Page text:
Teti is recorded as the founder of the Sixth Dynasty of ancient Egypt in the Turin Kings List, a view supported by Manetho. It is suggested that there was a period of dynastic instability when Unas died without an heir, and that Teti married Unas´s daughter Iput to gain the throne. He took the throne name Seheteptawy ("he who pacifies the two lands") which seems to support this theory. The length of his reign is uncertain, but Manetho suggests he was Pharaoh for between 30 and 33 years.
Teti drew back power to the central government, moving away from the semi-autonomous system begun by Djedkare. He issued a decree in favour of the temple of Abydos, and is the first king to be associated with the cult of Hathor in Dendara. His pyramid is relatively small, but surrounded by some of the most important Mastabas of Saqqara. The pyramid itself has deteriorated badly, but excerpts of the Pyramid Texts have survived inside the monument.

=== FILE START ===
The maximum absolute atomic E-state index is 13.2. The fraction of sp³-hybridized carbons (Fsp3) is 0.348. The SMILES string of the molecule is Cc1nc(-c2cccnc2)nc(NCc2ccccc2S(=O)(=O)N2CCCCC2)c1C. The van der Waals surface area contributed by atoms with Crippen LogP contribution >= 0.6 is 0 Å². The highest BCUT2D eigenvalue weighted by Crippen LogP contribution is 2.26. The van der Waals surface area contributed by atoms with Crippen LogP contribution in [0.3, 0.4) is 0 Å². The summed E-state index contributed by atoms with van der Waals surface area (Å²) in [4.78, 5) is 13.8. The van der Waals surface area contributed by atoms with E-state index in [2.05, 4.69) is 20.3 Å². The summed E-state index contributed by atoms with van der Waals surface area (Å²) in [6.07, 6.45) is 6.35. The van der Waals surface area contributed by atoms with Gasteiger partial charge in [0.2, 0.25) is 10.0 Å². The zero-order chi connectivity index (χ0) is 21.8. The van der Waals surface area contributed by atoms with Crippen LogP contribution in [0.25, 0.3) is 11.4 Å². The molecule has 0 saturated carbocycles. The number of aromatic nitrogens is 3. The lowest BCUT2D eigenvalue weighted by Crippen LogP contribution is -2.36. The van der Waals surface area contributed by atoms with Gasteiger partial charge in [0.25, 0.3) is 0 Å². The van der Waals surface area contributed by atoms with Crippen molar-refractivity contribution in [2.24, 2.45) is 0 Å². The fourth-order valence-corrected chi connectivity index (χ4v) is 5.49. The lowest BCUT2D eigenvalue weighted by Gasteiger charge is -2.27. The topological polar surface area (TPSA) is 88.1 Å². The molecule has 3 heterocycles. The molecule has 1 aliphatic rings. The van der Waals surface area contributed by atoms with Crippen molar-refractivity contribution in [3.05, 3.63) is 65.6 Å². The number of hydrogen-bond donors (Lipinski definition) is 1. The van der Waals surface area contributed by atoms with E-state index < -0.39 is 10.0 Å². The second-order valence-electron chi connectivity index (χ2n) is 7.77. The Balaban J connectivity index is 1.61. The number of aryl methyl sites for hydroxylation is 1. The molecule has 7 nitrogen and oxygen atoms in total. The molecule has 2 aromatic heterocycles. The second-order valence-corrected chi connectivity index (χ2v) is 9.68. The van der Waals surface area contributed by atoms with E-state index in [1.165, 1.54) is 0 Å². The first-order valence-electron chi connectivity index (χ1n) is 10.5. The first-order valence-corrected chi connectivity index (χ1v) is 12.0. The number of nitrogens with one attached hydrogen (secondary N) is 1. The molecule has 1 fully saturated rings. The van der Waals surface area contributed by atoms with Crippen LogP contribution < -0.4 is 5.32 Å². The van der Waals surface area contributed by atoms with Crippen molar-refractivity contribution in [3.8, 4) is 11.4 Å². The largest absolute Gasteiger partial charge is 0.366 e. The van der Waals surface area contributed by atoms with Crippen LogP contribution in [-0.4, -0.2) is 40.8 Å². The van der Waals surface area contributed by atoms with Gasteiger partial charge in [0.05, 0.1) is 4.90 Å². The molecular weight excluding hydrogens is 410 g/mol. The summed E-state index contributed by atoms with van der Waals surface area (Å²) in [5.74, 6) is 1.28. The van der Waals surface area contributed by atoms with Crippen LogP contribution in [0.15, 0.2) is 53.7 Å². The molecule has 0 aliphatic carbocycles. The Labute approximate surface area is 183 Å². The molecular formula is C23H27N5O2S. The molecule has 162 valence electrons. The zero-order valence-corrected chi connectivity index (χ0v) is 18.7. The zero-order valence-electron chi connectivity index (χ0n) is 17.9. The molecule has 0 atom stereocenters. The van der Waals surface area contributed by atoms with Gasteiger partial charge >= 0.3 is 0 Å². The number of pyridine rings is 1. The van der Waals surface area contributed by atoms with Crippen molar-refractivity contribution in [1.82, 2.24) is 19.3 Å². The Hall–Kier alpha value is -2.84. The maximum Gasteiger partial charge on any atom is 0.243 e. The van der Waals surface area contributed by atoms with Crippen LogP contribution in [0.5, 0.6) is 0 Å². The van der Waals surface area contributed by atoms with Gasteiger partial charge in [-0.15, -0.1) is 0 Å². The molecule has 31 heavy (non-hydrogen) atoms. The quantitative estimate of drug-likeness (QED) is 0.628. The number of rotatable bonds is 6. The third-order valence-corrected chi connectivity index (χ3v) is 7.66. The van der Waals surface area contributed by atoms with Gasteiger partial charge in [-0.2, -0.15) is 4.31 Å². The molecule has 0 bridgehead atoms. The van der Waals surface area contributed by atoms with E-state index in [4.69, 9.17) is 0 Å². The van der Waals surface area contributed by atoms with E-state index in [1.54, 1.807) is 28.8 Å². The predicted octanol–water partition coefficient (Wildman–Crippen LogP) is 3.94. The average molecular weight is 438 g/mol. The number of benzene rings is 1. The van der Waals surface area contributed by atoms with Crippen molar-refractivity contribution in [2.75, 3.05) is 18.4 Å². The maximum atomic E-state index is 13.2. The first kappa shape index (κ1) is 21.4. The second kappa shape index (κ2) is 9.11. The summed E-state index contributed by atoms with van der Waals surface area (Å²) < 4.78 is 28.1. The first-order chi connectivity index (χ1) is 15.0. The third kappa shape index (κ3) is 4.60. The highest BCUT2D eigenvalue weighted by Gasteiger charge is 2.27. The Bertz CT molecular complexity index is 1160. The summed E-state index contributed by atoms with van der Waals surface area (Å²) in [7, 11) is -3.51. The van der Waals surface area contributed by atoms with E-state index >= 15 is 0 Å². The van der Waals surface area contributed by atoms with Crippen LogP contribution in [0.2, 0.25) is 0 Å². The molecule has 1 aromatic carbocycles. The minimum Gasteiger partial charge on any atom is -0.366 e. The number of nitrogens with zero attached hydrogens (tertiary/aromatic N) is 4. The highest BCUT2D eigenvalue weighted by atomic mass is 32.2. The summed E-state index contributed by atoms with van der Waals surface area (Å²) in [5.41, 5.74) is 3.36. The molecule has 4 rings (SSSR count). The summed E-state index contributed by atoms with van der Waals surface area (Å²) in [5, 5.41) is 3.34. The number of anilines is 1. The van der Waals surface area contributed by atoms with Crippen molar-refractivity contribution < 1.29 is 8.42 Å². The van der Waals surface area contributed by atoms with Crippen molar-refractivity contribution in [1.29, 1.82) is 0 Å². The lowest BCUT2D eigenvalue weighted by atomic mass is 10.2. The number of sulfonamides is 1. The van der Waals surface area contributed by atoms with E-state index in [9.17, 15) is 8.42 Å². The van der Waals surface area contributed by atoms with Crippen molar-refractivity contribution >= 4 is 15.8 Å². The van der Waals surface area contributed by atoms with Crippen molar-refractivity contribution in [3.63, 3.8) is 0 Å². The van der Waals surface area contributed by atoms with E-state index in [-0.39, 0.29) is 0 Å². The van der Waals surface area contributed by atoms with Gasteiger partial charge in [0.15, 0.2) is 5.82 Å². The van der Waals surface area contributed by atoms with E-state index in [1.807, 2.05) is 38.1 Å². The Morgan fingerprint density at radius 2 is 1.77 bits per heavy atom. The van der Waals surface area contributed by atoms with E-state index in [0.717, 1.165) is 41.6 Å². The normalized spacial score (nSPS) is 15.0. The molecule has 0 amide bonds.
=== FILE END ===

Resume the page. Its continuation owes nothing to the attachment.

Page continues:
The Pharaoh was allegedly murdered by his own body guards for unknown reasons, but in later times, Teti's memory was especially honoured as "Teti, beloved of Ptah".
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